Going nowhere real fast could actually be a good thing.
Lifting weights and getting on the elliptical in the gym can’t prepare you for indoor cycling. It should not to be dismissed as a leg day alternative as it is a full body workout, and just one class can prove that.
A study published in Compendium of Physical Activities: Classification of Energy Costs of Human Physical Activities, Medicine and Science in Sports and Exercise (2011) supports this claim. According to it, indoor cycling burns an average of 810 calories—that’s more than outdoor cycling, almost as much as running, and indoor cycling newbies have been reported to torch as much as 1,000 calories in one session. How?
Your heart rate stays elevated throughout this super-charged aerobic workout, which would not only mean weight loss but also improved heart health. Non-stop pedalling boosts your muscle strength and endurance without any pounding or impact on your hips, knees, and ankle joints. Indoor cycling also uses choreography, making it an effective mind-body exercise. By the end of class, you’ll have a steady stream of endorphins in your system.
The country’s first indoor cycling boutique Electric Studio currently offers 45-minute Pure Electric and 60-minute Power Hour sessions, but a 90-minute Endurance class is also in the works. The studio’s team is comprised of fitness professionals both locals and repatriates, with backgrounds that span from yoga to Crossfit, and hooked under the studio’s bikes are a pair of three- and five-pound dumbbells. Clean, peppermint-scented hand towels hang on the handlebars, which you’ll be thankful for 10 minutes in.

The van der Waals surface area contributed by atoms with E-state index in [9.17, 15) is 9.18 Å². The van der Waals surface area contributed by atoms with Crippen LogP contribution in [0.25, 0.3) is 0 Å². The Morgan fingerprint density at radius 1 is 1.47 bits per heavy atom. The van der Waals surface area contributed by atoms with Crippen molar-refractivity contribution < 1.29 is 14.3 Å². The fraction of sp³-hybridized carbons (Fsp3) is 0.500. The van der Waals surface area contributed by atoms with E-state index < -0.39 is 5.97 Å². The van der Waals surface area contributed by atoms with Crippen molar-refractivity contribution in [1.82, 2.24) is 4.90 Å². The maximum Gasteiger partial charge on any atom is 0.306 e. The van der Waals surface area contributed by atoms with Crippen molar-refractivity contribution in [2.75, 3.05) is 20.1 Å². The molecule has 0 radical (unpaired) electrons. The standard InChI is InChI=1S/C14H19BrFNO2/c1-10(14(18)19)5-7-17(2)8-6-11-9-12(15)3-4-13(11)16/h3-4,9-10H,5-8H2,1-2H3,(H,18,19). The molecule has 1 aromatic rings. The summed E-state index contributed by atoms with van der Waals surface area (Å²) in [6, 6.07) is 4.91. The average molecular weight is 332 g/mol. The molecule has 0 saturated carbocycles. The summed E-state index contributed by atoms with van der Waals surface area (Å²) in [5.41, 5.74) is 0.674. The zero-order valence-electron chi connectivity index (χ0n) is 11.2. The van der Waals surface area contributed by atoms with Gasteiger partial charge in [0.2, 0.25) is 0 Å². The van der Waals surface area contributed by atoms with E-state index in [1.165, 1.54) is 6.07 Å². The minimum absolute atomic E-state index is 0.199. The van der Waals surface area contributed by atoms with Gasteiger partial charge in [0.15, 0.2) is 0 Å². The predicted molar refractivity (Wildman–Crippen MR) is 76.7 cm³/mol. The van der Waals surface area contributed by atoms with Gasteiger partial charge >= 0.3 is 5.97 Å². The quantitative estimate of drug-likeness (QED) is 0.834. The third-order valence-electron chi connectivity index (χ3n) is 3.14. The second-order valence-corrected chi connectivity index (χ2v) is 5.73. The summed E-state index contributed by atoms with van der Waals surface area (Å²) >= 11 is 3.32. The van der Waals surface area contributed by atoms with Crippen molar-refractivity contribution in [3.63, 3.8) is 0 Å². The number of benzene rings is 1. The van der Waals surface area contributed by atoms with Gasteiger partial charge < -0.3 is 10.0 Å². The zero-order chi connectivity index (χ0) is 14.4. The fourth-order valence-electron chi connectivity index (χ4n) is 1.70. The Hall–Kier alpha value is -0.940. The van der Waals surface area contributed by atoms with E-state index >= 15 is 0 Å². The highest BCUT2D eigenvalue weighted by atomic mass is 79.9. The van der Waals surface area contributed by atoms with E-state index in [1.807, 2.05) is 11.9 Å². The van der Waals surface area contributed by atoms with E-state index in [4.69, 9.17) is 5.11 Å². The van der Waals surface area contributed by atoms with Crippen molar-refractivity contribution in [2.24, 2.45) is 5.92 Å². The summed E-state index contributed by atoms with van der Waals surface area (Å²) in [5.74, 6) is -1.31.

Indoor cycling classes require a change of clothes, your own water bottle, and wearing socks. Some studios provide cycling shoes, though at Electric Studio, you can bring your own shoes as long as they have cleats that are compatible with the pedal brand Look Keo. By clipping shoes onto the bike’s pedal, you maintain control of the bike and activate more muscles.
It’s best to come to class early for stretching and warm-ups, set to the beat of pumping music, the encouragement of instructors, and the choreography that varies, depending on your instructor’s personality.
You need to be set up properly on your bike for the right seat height. The right position is high enough where you can get proper knee extension, but not so high that you have to reach down to the pedals when your hips are moving on the saddle. Your handlebars shouldn’t be so high that your shoulders are hunched around your ears, nor so low that you have pain in your shoulders and back. Your knees should be positioned directly over your feet.
Most of the time, you will be in a position of hovering back and forth over your bicycle seats while you pedal, requiring you to engage your front and back core muscles for balance. As you pedal against various degrees of resistance, including bearing your body weight, your quads, hamstrings, glutes, and calves will feel the burn. Stationary bikes have a knob that you turn up or down throughout the workout for resistance, though there are no visible indicators of weight or “speed”; you just feel what you can handle and try to exceed your limit. Leg strength is something men are naturally predisposed to be challenged at, and since all classes at Electric Studio are co-ed, first-time male riders are sure to find a whole new meaning to doing anything “like a girl.” You’ll get to tone and show off those biceps and triceps, too. You will be doing push-ups on your handlebars to the beat, and toward the end of the ride, you get to sit back and spin as you do arm exercises using the aforementioned dumbbells.
Anyone at any level, from pro athletes and avid cyclists to those who have never mounted a bike before and don’t do any cardio exercises, can benefit from indoor cycling because its culture allows you to focus on your own workout (read: no competition with your neighbor) and get lost in the music. You’ll feel like you’ve been through an adventure by the end of the workout, and you’ll be raring to go back.